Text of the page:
Speed limiter mandate bill reintroduced in Senate

July 1, 2019

Greg Grisolano


A bill that potentially resurrects a speed limiter mandate for large trucks has been introduced in the U.S. Senate.

Sens. Johnny Isakson, R-Ga., and Chris Coons, D-Del., introduced S.2033 on June 27.

The legislation would require all new commercial trucks with a gross weight over 26,001 pounds to be equipped with devices that limited the vehicle’s speed to no more than 65 miles per hour, and be used “at all times while in operation,” according to a joint news release. The devices would also be required in “existing trucks that already have the technology installed.”

Trucks without speed limiters would not be forced to retroactively install the technology.

The proposal also would establish that all large trucks manufactured after the effective date be equipped with speed-limiting technology. And within six months of enactment, the secretary of the U.S. Department of Transportation must “establish standards and rules to ensure that the speed-limiting technology on large trucks is accurate and that the trucks adhere to a maximum speed no faster than 65 mph.”

The proposal has garnered the support of several safety groups, as well as the Trucking Alliance, the Truckload Carriers Association and the Truck Safety Coalition.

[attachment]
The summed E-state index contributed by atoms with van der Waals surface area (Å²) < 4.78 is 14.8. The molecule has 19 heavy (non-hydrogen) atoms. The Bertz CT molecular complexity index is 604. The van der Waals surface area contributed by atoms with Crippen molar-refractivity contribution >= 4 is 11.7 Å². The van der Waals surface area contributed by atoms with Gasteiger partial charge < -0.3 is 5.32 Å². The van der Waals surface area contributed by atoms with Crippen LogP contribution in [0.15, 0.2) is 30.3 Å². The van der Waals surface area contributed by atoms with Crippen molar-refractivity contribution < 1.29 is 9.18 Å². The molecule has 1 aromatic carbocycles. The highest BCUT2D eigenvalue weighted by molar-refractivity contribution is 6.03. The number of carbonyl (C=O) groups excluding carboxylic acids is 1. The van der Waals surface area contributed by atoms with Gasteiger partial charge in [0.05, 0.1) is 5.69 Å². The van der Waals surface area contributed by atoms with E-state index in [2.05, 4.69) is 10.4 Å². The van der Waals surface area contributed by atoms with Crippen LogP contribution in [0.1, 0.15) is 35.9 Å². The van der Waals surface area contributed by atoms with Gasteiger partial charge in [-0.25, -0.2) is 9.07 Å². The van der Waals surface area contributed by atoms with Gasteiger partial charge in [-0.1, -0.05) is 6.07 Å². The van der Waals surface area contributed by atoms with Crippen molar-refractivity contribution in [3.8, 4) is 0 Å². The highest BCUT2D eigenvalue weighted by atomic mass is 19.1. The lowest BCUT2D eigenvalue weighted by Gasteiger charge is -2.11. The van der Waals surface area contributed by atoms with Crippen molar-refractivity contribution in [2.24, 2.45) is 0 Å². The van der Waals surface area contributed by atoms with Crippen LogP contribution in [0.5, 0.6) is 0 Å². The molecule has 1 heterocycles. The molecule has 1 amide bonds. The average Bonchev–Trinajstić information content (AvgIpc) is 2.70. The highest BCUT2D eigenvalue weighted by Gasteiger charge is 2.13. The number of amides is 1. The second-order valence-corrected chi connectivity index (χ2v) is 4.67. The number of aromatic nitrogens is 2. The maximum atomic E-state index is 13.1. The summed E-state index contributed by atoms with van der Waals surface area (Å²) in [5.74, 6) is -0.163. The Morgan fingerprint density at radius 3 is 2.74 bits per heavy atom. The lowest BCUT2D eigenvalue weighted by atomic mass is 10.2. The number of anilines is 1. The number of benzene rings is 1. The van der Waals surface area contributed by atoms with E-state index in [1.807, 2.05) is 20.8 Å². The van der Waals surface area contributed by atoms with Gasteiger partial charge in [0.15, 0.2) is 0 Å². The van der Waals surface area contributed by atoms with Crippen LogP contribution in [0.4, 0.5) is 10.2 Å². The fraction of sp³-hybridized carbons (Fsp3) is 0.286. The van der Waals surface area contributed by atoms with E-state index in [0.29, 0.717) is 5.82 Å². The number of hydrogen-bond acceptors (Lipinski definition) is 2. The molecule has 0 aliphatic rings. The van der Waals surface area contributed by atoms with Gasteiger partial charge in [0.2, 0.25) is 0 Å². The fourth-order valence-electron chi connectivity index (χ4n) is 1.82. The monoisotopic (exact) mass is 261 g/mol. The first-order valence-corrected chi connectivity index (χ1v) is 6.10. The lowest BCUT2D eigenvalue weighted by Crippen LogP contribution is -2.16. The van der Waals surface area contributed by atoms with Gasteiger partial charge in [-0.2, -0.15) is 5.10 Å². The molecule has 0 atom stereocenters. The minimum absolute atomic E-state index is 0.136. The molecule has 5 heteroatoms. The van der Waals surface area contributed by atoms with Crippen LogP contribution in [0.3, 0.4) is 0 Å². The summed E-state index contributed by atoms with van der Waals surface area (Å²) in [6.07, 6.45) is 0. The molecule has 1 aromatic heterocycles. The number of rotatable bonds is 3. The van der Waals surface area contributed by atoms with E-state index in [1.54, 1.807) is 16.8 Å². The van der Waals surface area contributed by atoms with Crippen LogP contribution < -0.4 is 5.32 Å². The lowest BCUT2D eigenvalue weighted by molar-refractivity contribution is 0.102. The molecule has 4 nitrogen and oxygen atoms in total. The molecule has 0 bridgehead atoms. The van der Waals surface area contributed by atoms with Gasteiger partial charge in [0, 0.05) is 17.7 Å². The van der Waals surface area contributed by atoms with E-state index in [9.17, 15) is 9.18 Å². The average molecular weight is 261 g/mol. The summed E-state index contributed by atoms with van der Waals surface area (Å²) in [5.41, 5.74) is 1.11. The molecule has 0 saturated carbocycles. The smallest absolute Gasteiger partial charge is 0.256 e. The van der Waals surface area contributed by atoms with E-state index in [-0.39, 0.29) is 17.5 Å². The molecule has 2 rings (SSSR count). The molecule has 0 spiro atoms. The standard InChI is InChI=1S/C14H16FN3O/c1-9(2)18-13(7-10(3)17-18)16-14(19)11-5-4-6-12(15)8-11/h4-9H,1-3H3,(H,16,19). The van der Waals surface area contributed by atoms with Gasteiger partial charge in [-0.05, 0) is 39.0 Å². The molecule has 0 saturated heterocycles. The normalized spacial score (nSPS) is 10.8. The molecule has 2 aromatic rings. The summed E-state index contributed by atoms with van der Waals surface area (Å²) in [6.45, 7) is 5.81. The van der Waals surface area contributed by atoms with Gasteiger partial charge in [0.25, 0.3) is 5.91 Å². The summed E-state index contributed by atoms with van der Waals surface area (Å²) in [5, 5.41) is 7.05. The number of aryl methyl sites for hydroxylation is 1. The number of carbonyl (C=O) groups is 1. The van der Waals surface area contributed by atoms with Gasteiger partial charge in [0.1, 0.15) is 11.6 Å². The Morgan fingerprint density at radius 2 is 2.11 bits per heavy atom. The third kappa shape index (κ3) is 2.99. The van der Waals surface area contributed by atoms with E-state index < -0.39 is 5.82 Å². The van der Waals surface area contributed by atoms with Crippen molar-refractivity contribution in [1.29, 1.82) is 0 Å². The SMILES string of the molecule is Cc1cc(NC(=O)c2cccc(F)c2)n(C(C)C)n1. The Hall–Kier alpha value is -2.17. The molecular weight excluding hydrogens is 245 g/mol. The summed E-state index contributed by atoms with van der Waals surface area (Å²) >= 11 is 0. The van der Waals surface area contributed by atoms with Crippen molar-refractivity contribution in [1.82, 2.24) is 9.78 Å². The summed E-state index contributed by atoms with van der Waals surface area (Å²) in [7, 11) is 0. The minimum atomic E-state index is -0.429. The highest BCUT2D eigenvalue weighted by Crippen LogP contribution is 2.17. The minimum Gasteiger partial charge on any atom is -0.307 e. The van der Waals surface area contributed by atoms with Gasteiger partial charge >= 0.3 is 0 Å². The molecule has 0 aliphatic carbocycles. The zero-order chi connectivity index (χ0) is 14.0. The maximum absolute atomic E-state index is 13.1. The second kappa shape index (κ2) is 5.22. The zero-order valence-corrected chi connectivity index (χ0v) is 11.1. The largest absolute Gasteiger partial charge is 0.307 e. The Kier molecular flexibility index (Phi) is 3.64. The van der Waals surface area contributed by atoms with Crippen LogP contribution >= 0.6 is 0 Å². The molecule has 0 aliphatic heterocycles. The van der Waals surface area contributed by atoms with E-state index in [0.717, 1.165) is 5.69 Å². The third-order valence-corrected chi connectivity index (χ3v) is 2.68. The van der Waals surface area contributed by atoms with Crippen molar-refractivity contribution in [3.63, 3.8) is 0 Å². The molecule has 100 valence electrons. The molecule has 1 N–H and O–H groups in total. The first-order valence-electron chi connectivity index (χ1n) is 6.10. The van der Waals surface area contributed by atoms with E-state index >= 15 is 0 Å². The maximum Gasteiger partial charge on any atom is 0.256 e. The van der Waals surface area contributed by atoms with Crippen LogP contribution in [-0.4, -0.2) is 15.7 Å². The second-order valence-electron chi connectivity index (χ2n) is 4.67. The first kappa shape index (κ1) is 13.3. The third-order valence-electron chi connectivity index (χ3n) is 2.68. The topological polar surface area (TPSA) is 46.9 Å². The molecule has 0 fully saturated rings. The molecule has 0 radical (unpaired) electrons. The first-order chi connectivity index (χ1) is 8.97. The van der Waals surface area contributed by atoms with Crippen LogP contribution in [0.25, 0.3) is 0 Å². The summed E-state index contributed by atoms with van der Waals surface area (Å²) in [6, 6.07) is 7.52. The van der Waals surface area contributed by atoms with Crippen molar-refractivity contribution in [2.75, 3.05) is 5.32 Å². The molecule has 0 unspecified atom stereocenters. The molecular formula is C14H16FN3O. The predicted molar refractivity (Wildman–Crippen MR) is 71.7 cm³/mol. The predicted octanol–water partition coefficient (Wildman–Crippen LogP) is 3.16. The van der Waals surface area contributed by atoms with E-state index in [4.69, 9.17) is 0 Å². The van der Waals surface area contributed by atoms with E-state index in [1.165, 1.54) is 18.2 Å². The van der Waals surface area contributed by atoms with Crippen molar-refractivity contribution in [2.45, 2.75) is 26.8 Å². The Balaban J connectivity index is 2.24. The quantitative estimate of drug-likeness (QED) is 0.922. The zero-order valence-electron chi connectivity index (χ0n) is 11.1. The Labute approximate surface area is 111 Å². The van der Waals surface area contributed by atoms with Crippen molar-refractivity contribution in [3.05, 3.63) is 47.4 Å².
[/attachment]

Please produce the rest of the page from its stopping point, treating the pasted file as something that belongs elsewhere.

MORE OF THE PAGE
The Owner-Operator Independent Drivers Association has long opposed any effort to mandate speed-limiting devices on commercial trucks, citing research that risks posed by increasing vehicle interactions via speed differentials outweigh any purported safety benefit of slowing down large trucks and buses.

Collin Long, OOIDA’s director of government affairs, says a speed limiter mandate will take highway safety “in the wrong direction.”

“When you’re creating speed differentials, the greater they are the higher the interaction amongst vehicles is on the highways,” he said in an interview with Land Line Now on Monday. “When you increase highway vehicle interaction, guess what else goes up? Crash rates. So we think it’s a backward approach, and we’ve fought tooth and nail to make sure this didn’t advance in previous years and we’re going to continue to do that.”